Smile—A Sense of Humor Might Help You Live Longer

May 15, 2015
by Annalise Mantz for Thrive Market
Smile—A Sense of Humor Might Help You Live Longer

Whether it's an episode of 'Friends' you've seen 11 times or a Facebook post of a kitten tumbling off a desk, we all have things that send us into peals of laughter. But could that sense of humor actually be lengthening your life?

A Norwegian researcher found that people who find life funny outlive those who don't, and this difference is especially noticeable in cancer patients. So laughing at a few more knock-knock jokes or taking pleasure in a pun might actually help you live longer.

Sven Svebak of the medical school at Norwegian University of Science and Technology tracked 54,000 Norwegians for seven years and found that the more humor played a role in their lives, the more likely they were to survive the seven year span.

Overall, the adults who scored highest for humor appreciation were 35 percent more likely to be alive at the end of the study than those who scored lowest. In a subgroup of adults diagnosed with cancer, a good sense of humor cut someone's chances of death by almost 70 percent.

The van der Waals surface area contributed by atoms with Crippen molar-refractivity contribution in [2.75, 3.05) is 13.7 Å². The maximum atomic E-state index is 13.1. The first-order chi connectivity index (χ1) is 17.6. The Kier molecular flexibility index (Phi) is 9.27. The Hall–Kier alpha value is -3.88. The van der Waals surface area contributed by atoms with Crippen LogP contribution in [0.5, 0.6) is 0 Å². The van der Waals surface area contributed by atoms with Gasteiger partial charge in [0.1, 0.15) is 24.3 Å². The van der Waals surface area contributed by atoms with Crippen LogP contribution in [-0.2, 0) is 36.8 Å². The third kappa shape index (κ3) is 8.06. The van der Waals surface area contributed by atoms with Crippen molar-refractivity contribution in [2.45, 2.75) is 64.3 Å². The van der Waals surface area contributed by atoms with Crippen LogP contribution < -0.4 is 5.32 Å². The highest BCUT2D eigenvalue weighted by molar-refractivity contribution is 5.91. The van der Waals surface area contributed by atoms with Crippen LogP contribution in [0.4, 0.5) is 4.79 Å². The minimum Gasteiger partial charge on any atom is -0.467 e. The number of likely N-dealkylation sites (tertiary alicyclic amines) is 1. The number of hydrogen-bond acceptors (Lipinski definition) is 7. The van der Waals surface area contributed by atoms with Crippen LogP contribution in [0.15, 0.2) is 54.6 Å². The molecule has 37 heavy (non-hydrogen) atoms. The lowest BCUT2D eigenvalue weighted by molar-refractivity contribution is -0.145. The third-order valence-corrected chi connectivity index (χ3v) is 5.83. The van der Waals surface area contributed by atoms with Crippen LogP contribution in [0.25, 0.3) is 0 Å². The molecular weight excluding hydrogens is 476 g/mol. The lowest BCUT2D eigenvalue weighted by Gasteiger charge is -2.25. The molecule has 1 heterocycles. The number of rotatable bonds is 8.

So what exactly does humor do biologically that causes this difference? Svebak thinks it changes the way we react to bad news.

"Humor works like a shock absorber in a car," he told USA Today. "You appreciate a good shock absorber when you go over bumps, and cancer is a big bump in life."

Of course, this isn't to say that making a few jokes here and there can cure chronic illnesses, or shrink cancerous tumors. Cancer, AIDS, Alzheimers, and other as-yet-incurable diseases unfortunately don't discriminate between happy people and grumpy people. Where humor might play a factor, however, is in a patient's optimism and determination to get healthy.

Though William Breitbart, psychiatry chief at Memorial Sloan-Kettering Cancer Center, said he was "skeptical" of humor's affect on health, he did point out that a patient who could make light of a painful or uncomfortable treatment like chemotherapy might be more likely to stick it out longer, and benefit more from the longer treatment.

In fact, past research has shown that humor helps relieve stress, and even stimulates your organs, because you take in so much oxygen when you laugh. Sharing a laugh can also help you connect with another person, and who knows, maybe even make a new friend.

Feeling happy and living longer? What's not to like?

Illustration by Karley Koenig

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This article is related to: Happiness, Health, Laughter, Mental Health, Sense of humor, Well-Being

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